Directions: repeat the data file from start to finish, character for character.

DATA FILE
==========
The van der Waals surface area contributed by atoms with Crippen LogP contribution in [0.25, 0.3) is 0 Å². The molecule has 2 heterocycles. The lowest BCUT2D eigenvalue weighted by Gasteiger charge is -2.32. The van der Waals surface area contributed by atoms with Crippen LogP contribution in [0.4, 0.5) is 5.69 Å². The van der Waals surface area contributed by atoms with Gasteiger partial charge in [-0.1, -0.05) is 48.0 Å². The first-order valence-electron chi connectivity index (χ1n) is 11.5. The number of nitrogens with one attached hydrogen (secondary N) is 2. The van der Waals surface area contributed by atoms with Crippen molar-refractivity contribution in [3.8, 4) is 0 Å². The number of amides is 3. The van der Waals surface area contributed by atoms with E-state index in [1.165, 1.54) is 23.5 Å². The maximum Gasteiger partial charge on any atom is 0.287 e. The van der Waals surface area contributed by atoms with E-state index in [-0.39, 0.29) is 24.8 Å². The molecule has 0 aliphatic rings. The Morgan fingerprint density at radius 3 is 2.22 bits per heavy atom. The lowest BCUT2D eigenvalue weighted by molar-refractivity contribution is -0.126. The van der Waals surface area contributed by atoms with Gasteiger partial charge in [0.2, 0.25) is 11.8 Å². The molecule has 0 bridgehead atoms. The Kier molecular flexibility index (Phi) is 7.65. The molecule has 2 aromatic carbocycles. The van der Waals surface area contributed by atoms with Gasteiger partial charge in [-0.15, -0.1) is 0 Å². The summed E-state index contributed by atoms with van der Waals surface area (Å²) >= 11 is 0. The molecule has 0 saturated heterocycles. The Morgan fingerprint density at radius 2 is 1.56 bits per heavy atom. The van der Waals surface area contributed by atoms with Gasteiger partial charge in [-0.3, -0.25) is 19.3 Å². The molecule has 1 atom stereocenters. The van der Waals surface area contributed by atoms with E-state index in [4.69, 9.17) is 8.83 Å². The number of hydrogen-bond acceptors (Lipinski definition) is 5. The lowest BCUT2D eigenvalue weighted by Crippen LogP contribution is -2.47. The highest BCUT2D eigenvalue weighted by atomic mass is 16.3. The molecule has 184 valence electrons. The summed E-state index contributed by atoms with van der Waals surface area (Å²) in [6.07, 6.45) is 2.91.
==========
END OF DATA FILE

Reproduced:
The van der Waals surface area contributed by atoms with Crippen LogP contribution in [0.25, 0.3) is 0 Å². The molecule has 2 heterocycles. The lowest BCUT2D eigenvalue weighted by Gasteiger charge is -2.32. The van der Waals surface area contributed by atoms with Crippen LogP contribution in [0.4, 0.5) is 5.69 Å². The van der Waals surface area contributed by atoms with Gasteiger partial charge in [-0.1, -0.05) is 48.0 Å². The first-order valence-electron chi connectivity index (χ1n) is 11.5. The number of nitrogens with one attached hydrogen (secondary N) is 2. The van der Waals surface area contributed by atoms with Crippen molar-refractivity contribution in [3.8, 4) is 0 Å². The number of amides is 3. The van der Waals surface area contributed by atoms with E-state index in [1.165, 1.54) is 23.5 Å². The maximum Gasteiger partial charge on any atom is 0.287 e. The van der Waals surface area contributed by atoms with E-state index in [-0.39, 0.29) is 24.8 Å². The molecule has 0 aliphatic rings. The Morgan fingerprint density at radius 3 is 2.22 bits per heavy atom. The lowest BCUT2D eigenvalue weighted by molar-refractivity contribution is -0.126. The van der Waals surface area contributed by atoms with Gasteiger partial charge in [0.2, 0.25) is 11.8 Å². The molecule has 0 bridgehead atoms. The Kier molecular flexibility index (Phi) is 7.65. The molecule has 2 aromatic carbocycles. The van der Waals surface area contributed by atoms with Gasteiger partial charge in [-0.15, -0.1) is 0 Å². The summed E-state index contributed by atoms with van der Waals surface area (Å²) >= 11 is 0. The molecule has 0 saturated heterocycles. The Morgan fingerprint density at radius 2 is 1.56 bits per heavy atom. The van der Waals surface area contributed by atoms with Gasteiger partial charge in [-0.3, -0.25) is 19.3 Å². The molecule has 1 atom stereocenters. The van der Waals surface area contributed by atoms with E-state index in [4.69, 9.17) is 8.83 Å². The number of hydrogen-bond acceptors (Lipinski definition) is 5. The lowest BCUT2D eigenvalue weighted by Crippen LogP contribution is -2.47. The highest BCUT2D eigenvalue weighted by atomic mass is 16.3. The molecule has 184 valence electrons. The summed E-state index contributed by atoms with van der Waals surface area (Å²) in [6.07, 6.45) is 2.91.